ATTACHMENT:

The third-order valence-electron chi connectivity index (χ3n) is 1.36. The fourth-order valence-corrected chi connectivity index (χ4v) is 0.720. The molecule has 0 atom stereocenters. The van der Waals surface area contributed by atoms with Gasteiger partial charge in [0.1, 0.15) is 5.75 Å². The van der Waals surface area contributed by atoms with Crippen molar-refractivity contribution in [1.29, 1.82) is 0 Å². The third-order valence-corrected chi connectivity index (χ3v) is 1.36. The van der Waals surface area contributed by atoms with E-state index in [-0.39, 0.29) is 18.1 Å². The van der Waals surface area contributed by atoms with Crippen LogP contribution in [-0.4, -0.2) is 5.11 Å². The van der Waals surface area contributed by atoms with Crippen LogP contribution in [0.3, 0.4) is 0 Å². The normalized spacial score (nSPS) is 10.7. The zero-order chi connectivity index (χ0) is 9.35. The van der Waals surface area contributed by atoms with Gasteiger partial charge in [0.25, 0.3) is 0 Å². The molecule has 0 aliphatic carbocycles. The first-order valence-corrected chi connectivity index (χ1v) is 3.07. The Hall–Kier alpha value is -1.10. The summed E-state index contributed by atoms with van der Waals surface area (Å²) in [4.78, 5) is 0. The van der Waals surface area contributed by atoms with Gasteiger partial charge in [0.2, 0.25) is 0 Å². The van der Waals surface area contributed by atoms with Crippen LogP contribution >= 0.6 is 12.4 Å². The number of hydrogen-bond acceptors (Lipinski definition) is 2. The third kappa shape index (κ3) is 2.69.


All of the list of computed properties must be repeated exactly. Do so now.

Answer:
The third-order valence-electron chi connectivity index (χ3n) is 1.36. The fourth-order valence-corrected chi connectivity index (χ4v) is 0.720. The molecule has 0 atom stereocenters. The van der Waals surface area contributed by atoms with Gasteiger partial charge in [0.1, 0.15) is 5.75 Å². The van der Waals surface area contributed by atoms with Crippen molar-refractivity contribution in [1.29, 1.82) is 0 Å². The third-order valence-corrected chi connectivity index (χ3v) is 1.36. The van der Waals surface area contributed by atoms with E-state index in [-0.39, 0.29) is 18.1 Å². The van der Waals surface area contributed by atoms with Crippen LogP contribution in [-0.4, -0.2) is 5.11 Å². The van der Waals surface area contributed by atoms with Crippen LogP contribution in [0.3, 0.4) is 0 Å². The normalized spacial score (nSPS) is 10.7. The zero-order chi connectivity index (χ0) is 9.35. The van der Waals surface area contributed by atoms with Gasteiger partial charge in [0.25, 0.3) is 0 Å². The molecule has 0 aliphatic carbocycles. The first-order valence-corrected chi connectivity index (χ1v) is 3.07. The Hall–Kier alpha value is -1.10. The summed E-state index contributed by atoms with van der Waals surface area (Å²) in [4.78, 5) is 0. The van der Waals surface area contributed by atoms with Gasteiger partial charge in [0.2, 0.25) is 0 Å². The van der Waals surface area contributed by atoms with Crippen LogP contribution >= 0.6 is 12.4 Å². The number of hydrogen-bond acceptors (Lipinski definition) is 2. The third kappa shape index (κ3) is 2.69.